The answer- It depends. It depends on the species (dog or cat), the breed of the dog, and the lifestyle of the dog.
Spaying is the procedure performed on female animals to remove the ovaries and usually the uterus as well. We (veterinarians) recommend to spay animals to prevent certain diseases such as mammary gland tumors/cancers and life threatening infections in the uterus called pyometra, as well as preventing unwanted litters of puppies/kittens.
Neutering is the procedure performed on male dogs to remove the testicles. We recommend neutering to prevent infections in the prostate, prostate enlargement, and certain behavioral traits predominant in male (non-neutered) animals such as marking (urinating on household items), aggression and roaming behavior, and to prevent unwanted litters of puppies/kittens.
The age that we recommend these procedures at is changing. There is no longer a “one size fits all” approach. We used to spay/neuter everything at 6 months of age, but some new data suggests there are more than just the above-mentioned issues to consider.
Cats are more standardized as there isn’t as much variation between the breeds. Female cats have an extremely high rate of cancerous mammary gland tumors if not spayed early. Male cats will mark if not neutered early enough. We recommend spaying or neutering of all cats by 5 months of age.
For dogs we generally recommend to wait a bit longer for larger breeds and sooner for small breeds. This is mainly to allow for more orthopedic development before removal of the sex hormones produced by the ovaries and testicles. For small breed dogs we still recommend spay/neuter at 6 months of age, for medium dogs generally 7-10 months, large breed dogs between 12-14 months and giant breeds between 15-18 months. This means some patients will have a heat cycle, but its not necessarily the goal for the patient to go through a heat cycle.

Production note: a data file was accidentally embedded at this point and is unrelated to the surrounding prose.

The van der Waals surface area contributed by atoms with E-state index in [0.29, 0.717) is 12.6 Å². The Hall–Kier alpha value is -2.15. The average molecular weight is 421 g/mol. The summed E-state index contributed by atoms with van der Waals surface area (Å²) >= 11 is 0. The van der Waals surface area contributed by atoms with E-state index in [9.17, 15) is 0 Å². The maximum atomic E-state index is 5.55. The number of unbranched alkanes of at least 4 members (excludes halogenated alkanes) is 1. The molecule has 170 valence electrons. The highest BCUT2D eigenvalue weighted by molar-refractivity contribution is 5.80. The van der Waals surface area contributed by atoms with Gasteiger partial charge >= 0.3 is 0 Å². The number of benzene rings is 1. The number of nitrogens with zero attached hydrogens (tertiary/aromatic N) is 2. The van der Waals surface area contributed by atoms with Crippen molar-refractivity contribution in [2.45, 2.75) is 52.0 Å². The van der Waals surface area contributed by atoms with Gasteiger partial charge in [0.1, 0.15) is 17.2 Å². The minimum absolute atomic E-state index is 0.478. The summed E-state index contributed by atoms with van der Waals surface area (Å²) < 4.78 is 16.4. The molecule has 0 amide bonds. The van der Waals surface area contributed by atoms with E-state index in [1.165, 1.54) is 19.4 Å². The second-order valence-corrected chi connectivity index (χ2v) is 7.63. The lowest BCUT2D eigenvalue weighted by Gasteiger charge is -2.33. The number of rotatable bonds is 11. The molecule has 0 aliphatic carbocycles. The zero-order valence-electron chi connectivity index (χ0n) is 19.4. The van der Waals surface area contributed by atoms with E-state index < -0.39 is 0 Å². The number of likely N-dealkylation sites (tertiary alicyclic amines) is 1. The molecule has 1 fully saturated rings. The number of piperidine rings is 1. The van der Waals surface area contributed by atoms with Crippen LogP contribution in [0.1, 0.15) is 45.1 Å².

In addition to the breed guideline, we must consider lifestyle factors and behavior. If the pets are living with siblings then we may need to spay or neuter at least one of them earlier to prevent accidental mating. Intact males are more likely to roam which does pose a risk of being hit by a car so we have to consider the likelihood of being able to securely contain them. As mentioned above some females will go through a heat cycle. If they can’t be strictly contained to prevent accidental breeding from neighboring dogs, or if the owner does not want to deal with the mess of a heat cycle, we may decide to spay them sooner. Some pets will develop aggressive behaviors after 6 months of age due to hormonal influences, so we must monitor behavior closely. If aggressive tendencies are noticed we may decide to spay/neuter at that time and not wait for full orthopedic development. For males specifically marking behavior is very common after about 8 months of age, if these behaviors are noted we may decide to neuter the patient before full orthopedic development.
In summary, there are many factors to consider when determining when to spay or neuter your pet. We are happy to discuss the specific needs of your pet, should you have questions please let us know.